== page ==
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Myrtle Beach Lifeguards Found Not Certified

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Myrtle Beach Lifeguards

A lifeguard contracted with Lacks Beach Service asleep at his post in July

Myrtle Beach Lifeguards Suspended

Pocket Camping Blanket $10.99

Myrtle Beach has been invaded by hordes of  Jellyfish just this week.  Over 100 stings from Jellyfish have sent visiting children to Myrtle Beach lifeguard stands for treatment in the past 3 days.

Myrtle Beach’s Sun News reported on August 2nd  that the city of Myrtle Beach has suspended the lifeguard service that watches city beaches from 67th Avenue North to 77th Avenue North. Reports show some of the lifeguards working those posts are not certified.  The company in question is actually named Myrtle Beach Lifeguards.

City spokesman,  Mark Kruea,  told the Sun News, “We’ve received information that causes us to look more deeply into whether or not all the lifeguards [at Myrtle Beach Lifeguards] have a valid lifeguard card,” he said, adding that the cards indicate “that you’ve successfully passed the lifeguard test.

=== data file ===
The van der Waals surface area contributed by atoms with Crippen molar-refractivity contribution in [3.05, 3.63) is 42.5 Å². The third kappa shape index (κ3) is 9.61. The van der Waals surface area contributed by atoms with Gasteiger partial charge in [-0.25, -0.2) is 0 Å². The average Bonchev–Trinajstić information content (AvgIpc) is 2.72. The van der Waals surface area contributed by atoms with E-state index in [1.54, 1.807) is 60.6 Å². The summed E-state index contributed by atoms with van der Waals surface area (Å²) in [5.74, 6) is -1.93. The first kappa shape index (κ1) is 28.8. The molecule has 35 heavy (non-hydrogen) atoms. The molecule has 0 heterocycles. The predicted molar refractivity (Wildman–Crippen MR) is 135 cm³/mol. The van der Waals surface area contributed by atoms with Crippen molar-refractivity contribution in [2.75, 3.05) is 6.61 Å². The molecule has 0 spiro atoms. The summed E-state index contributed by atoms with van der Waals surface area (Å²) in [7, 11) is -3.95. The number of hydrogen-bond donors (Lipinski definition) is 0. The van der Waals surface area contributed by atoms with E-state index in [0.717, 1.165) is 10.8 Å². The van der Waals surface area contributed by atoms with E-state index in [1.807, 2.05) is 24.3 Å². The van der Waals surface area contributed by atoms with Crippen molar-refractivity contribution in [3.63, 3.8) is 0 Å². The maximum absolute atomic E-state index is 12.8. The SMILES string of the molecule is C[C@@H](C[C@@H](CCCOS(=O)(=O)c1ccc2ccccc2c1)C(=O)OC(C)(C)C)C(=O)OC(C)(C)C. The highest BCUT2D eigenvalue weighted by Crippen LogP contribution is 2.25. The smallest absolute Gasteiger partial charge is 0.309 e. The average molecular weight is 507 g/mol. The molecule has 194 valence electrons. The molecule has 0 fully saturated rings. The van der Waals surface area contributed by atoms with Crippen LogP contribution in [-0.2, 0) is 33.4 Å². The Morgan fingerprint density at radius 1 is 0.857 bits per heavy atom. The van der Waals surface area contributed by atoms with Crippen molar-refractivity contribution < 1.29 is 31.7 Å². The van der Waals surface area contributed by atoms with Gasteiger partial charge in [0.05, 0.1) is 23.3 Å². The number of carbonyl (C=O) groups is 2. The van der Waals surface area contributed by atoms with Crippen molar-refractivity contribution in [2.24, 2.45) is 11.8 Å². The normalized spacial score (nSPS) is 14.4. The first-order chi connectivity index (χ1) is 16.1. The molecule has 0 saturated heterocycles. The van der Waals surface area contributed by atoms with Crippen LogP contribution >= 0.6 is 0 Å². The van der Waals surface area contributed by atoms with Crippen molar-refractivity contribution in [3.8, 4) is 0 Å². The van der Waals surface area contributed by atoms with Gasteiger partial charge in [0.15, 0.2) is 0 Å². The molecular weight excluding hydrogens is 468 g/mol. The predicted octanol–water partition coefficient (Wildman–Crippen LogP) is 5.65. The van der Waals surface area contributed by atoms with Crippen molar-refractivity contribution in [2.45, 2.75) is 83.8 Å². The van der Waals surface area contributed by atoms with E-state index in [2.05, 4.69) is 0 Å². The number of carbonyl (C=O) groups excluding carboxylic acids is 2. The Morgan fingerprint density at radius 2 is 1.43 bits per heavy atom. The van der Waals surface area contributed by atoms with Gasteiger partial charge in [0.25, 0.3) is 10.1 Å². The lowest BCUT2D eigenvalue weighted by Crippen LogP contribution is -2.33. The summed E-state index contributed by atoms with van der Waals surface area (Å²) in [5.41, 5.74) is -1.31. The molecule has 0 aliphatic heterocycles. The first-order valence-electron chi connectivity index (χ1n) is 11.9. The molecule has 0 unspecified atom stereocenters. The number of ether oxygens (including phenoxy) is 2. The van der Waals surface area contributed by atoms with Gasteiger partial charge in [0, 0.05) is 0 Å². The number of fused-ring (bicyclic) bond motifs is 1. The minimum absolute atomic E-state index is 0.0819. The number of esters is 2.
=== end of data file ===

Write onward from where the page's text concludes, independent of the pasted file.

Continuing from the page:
The city of Myrtle Beach contracts out to private companies to watch the beaches on behalf of locals and tourists.  The area in question is located on the north end of the Golden Mile section of Myrtle Beach.

Myrtle Beach ParkingIronically,  the City of Myrtle Beach just started charging $10 per day and $2 per hour to tourists and locals who park in that section.

Myrtle Beach Lifeguards owner, Gene Hudson, left no comment with the Sun News and declined to respond to the email request we sent him.

  The city does not directly employ any Myrtle Beach lifeguards.

 

These lifeguards are largely paid  on  a commission basis of a percentage of the revenues the lifeguard gets from renting out chairs and umbrellas to tourists and locals.

Just a few years back,  the city of Myrtle Beach passed a no beach tent ban to visiting tourists.  The ban allows the city to arrest any tourists who put up their own beach tent on a city beach.
Beach Tent Banned
The city claimed the ban was put into effect for “safety reasons”.   At that time,  few in media made tourists aware that tourist-owned beach tents were causing Myrtle Beach lifeguards to lose large sums of revenues in these rental contract relationships they have with the city of Myrtle Beach.

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